Basic installation and adjustment guidelines for autogas systems, part IV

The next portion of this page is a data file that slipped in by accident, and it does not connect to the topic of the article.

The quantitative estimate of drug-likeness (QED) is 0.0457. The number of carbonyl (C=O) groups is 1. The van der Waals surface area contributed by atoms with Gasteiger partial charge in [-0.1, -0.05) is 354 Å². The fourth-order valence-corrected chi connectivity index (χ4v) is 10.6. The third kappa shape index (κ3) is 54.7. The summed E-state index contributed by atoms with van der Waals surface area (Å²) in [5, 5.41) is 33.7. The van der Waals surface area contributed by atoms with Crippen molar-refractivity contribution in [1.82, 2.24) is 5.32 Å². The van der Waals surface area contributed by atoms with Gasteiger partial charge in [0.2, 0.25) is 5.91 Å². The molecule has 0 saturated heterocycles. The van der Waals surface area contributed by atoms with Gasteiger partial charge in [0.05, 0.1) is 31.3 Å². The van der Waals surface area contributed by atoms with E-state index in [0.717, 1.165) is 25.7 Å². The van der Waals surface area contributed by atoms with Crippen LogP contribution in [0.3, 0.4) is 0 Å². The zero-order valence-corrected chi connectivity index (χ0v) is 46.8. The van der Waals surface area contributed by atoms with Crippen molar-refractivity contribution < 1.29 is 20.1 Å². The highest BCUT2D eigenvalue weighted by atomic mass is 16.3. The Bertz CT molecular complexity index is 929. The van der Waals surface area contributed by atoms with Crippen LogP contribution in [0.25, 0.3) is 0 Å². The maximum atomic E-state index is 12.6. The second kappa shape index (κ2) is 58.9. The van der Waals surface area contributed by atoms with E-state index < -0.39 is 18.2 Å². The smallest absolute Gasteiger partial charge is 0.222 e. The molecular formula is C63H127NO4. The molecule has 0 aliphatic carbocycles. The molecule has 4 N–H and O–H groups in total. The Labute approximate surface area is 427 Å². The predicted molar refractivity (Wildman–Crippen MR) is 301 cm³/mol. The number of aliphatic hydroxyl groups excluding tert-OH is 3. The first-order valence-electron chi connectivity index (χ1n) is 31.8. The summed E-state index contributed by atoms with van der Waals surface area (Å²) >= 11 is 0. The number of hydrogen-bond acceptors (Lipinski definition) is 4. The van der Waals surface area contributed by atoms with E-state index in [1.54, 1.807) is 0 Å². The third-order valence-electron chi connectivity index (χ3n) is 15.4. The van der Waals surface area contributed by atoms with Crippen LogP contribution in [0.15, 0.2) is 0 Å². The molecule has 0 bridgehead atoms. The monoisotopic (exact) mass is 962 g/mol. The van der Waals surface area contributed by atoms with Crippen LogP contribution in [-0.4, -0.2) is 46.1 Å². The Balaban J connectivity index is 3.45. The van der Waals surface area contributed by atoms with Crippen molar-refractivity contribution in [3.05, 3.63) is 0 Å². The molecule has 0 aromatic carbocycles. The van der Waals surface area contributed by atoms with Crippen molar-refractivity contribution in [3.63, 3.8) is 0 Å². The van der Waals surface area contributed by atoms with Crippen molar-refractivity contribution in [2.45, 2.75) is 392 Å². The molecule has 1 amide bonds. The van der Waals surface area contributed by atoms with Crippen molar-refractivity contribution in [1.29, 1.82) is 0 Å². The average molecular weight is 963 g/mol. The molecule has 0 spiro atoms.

The correct installation of the autogas system is only half of the success of preparing a car for trouble-free driving on gas. The next step is skillful adjustment. As it was mentioned earlier, the controller is responsible for the whole process of autogas control. If it's configured incorrectly, it will not be able to calculate the correct gas dosing for the full range of the engine operation. A poorly adjusted system may cause problems whilst the engine is running on gas. It is not the fault of autogas components, such as the reducer or injectors, but the fitter who does not adjust the system properly due to a lack of knowledge or sometimes a lack of willingness. In the case of STAG controllers, system adjustment requires AcGasSynchro or AcStag application (depending on the system type) and an interface for communication between the computer and the controller. After the connection of the STAG controller, the application is started and it detects communication automatically. The application is started with the default window for parameters. Set the option before autocalibration is started. On the right side there are the parameters of the engine and autogas components. If any of the presented parameters are incorrect (erroneous reading of the temperature, rpm speed, etc.), it is necessary to find and eliminate the cause before autocalibration is started. Configure the controller presets in the first tab. The article will not discuss all the available options in the tab, as some of them are obvious and respective descriptions can be found in the controller manual. I will try to focus on the most important ones. The tab with parameters is split into two larger segments: parameters of the vehicle and settings of the gas controller. The former is used to enter basic car data, such as the number of cylinders, engine type, Lambda probe type, etc. The second allows the settings of gas controller operation to be entered, i.e. the temperature of switching to gas, selection of injectors or maximum rpm speed on gas. The tab with parameters also includes options that are used only in special cases. Another useful, or rather essential, option in some cars is the threshold of cutting off extra-injections. Engine control functions include the so-called extra-injections, i.e. the very short injection of additional petrol (lasting for example 0.5 ms) occurring between normal injections of petrol. The available gas injectors are not able to handle such short injection pulses in practice. Then the "extra-injection cut-off threshold" is used, after which the controller does not consider any signals below the value that is set, e.g. when 1ms is set, extra-injections of 0.8 ms are ignored by the controller. Entering the information in the Parameters window is the first step to complete; then go to the autocalibration tab. This is the first setting of the controller on idle. Some inexperienced fitters only use this function of the controller calibration. They think that the completion of this process is all that is required of them and the customer leaves the workshop in the mistaken belief that the car has been adjusted properly. I would like to stress the fact that the autocalibration option only adjusts the controller when idling, not under all loads. After the successful completion of the process the message "Set the multiplier in a test drive" appears, which should give food for thought about the following steps. The setting of the multiplier requires a laptop and an assistant to drive the vehicle. When the "Map" tab is activated, the chart "Multiplier" is displayed on the left hand side and MAP pressure on the right vertical axes and "Petrol injection time" on the horizontal axis. Autocalibration brings up the curve for initial multiplier settings (yellow). The points set on the line are used to adjust the gas dose depending on injection pulses. A question arises: how can we know that the air-to-fuel mix is too rich or too lean within a specific load range? During the test drive, the controller acquires the points from the petrol map and gas map and arranges them on the map as a green line (gas) and blue line (petrol). The acquisition of both maps should be made in the same conditions. Decide the course of acceleration, gear shifting, etc., and generate both maps by following the same routine. Generating the maps under different loads will result in the incorrect adjustment of the multiplier, if the fitters make the settings based on the maps. A more precise method is to make the configuration based on injection time and experimenting with petrol/gas switching in both ways. Observe petrol injection pulses in specified points and switch to gas, then check if the petrol injection time goes up or down. If the pulses get longer, increase the point on the multiplier representing pulse setting and if they get shorter - lower the point. If the point is set correctly, the petrol injection time should not change after switching to gas. Adjustments based on the STFT and LTFT values are even more precise, but these require a scanner to read and record the measurements. For Q-Box Plus, Q-Next, Q-Max STAG-300 Premium, the scanner is not required, as these controllers are equipped with an integrated OBD adapter. Corrections in most of the cars should be kept close to "0". If they tend to take negative values, the mixture is too rich, if they take positive values, the mixture is too lean. Checking the corrections for petrol fueling first and then setting the multiplier based on those values is recommended. Switch to gas and observe the trims. If they go below zero, reduce the point on the multiplier curve, if they go above zero, raise the multiplier point step by step until the correction is close to zero under a certain load. When adjusting the system it is also important to observe the reducer. If the reducer is sufficient for the power of the engine, it should maintain a relatively stable gas pressure under sudden acceleration. Pressure drops can be present but they should not exceed 0.2 bar. When higher drops occur, start to consider replacing the reducer, or, adding a second one. During calibration it is important to observe Lambda probe signals as well. Check the performance of the probe particularly during sudden acceleration. The probe should indicate a rich mixture then. If the value is close to the lean mixture, identify the cause. This can be caused by high pressure drops in the reducer, insufficient size of the injector nozzles or the insufficient output of the injectors. Making the mixture richer with t the multiplier adjustment may be all that is needed.